For example, in its basic form, three salmon (fish) are used to denote the surname "Salmon". A more sophisticated example was the rebus of Bishop Walter Lyhart (d.1472) of Norwich, consisting of a stag (or hart) lying down in a conventional representation of water.
The composition alludes to the name, profession or personal characteristics of the bearer, and speaks to the beholder Non verbis, sed rebus, which Latin expression signifies "not by words but by things" (res, rei (f), a thing, object, matter; rebus being ablative plural).
Rebuses within heraldryEdit
Rebuses are used extensively as a form of heraldic expression as a hint to the name of the bearer; they are not synonymous with canting arms. A man might have a rebus as a personal identification device entirely separate from his armorials, canting or otherwise. For example, Sir Richard Weston (d.1541) bore as arms: Ermine, on a chief azure five bezants, whilst his rebus, displayed many times in terracotta plaques on the walls of his mansion Sutton Place, Surrey, was a "tun" or barrel, used to designate the last syllable of his surname.
An example of canting arms proper are those of the Borough of Congleton in Cheshire consisting of a conger eel, a lion (in Latin, leo) and a tun (barrel). This word sequence "conger-leo-tun" enunciates the town's name. Similarly, the coat of arms of St. Ignatius Loyola contains wolves (in Spanish, lobo) and a kettle (olla), said by some (probably incorrectly) to be a rebus for "Loyola". The arms of Elizabeth Bowes-Lyon feature bows and lions.
Modern rebuses, word playsEdit
A modern example of the rebus used as a form of word play is:
By extension, it also uses the positioning of words or parts of words in relation to each other to convey a hidden meaning, for example:
- p walk ark: walk in the park.
A rebus made up solely of letters (such as "CU" for "See you") is known as a gramogram, grammagram, or letteral word. This concept is sometimes extended to include numbers (as in "Q8" for "Kuwait", or "8" for "ate").. Rebuses are sometimes used in crossword puzzles, with multiple letters or a symbol fitting into a single square.
The term rebus also refers to the use of a pictogram to represent a syllabic sound. This adapts pictograms into phonograms. A precursor to the development of the alphabet, this process represents one of the most important developments of writing. Fully developed hieroglyphs read in rebus fashion were in use at Abydos in Egypt as early as 3400 BCE.
The writing of correspondence in rebus form became popular in the 18th century and continued into the 19th century. Lewis Carroll wrote the children he befriended picture-puzzle rebus letters, nonsense letters, and looking-glass letters, which had to be held in front of a mirror to be read. Rebus letters served either as a sort of code or simply as a pastime.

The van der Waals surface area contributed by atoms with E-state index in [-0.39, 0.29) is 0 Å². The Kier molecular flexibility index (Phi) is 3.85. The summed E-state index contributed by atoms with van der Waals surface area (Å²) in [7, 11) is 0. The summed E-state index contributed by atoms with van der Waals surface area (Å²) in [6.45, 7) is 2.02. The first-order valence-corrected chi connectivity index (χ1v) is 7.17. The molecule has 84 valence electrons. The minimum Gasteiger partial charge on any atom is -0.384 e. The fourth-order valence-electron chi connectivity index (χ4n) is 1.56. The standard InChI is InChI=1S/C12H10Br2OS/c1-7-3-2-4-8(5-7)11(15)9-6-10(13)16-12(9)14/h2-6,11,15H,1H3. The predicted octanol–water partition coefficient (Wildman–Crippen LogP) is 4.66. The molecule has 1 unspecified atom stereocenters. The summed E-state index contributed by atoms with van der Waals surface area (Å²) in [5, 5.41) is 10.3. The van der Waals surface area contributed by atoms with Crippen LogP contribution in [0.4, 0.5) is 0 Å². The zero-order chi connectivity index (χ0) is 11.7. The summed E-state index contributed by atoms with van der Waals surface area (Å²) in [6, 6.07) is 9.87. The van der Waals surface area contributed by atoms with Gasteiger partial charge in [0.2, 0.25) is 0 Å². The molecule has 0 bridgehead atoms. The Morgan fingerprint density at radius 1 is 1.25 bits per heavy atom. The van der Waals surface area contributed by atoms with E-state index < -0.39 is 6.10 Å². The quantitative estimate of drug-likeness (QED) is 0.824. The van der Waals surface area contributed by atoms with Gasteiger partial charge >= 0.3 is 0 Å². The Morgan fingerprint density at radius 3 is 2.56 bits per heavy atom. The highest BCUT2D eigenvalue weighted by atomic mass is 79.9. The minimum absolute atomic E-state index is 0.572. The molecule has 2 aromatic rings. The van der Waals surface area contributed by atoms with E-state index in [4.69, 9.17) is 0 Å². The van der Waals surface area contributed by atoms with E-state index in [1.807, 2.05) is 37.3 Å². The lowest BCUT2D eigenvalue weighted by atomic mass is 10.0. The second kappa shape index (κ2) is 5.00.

In linguistics, the rebus principle is the use of existing symbols, such as pictograms, purely for their sounds regardless of their meaning, to represent new words. Many ancient writing systems used the rebus principle to represent abstract words, which otherwise would be hard to be represented by pictograms. An example that illustrates the Rebus principle is the representation of the sentence "I can see you" by using the pictographs of "eye—can—sea—ewe."
Some linguists believe that the Chinese developed their writing system according to the rebus principle, and Egyptian hieroglyphs sometimes used a similar system. A famous rebus statue of Ramses II uses three hieroglyphs to compose his name: Horus (as Ra), for Ra; the child, mes; and the sedge plant (stalk held in left hand), su; the name Ra-mes-su is then formed.
Use in game showsEdit
- Catchphrase is a long-running game show which required contestants to decipher a rebus. The show was based on a short-lived American game show of the same name hosted by Art James. There was also an Australian version of the show hosted by John Burgess.
- In 1998, Granada TV produced Waffle, a single word rebus puzzle show that was hosted by Nick Weir, and included premium telephone line viewer participation.
- Rebuses were central to the television game show Concentration. Contestants had to solve a rebus, usually partially concealed behind any of thirty "squares", to win a game.
- The HBO children's game series Crashbox features three rebus puzzles in the game segment "Ten Seconds."
- It is reported that when Voltaire was the guest of Frederick the Great at Sanssouci Palace, they exchanged puzzle notes. Frederick sent over a page with two picture blocks on it: two hands below the letter P, and then the number 100 below a picture of a handsaw, all followed by a question mark. Voltaire replied with: Ga!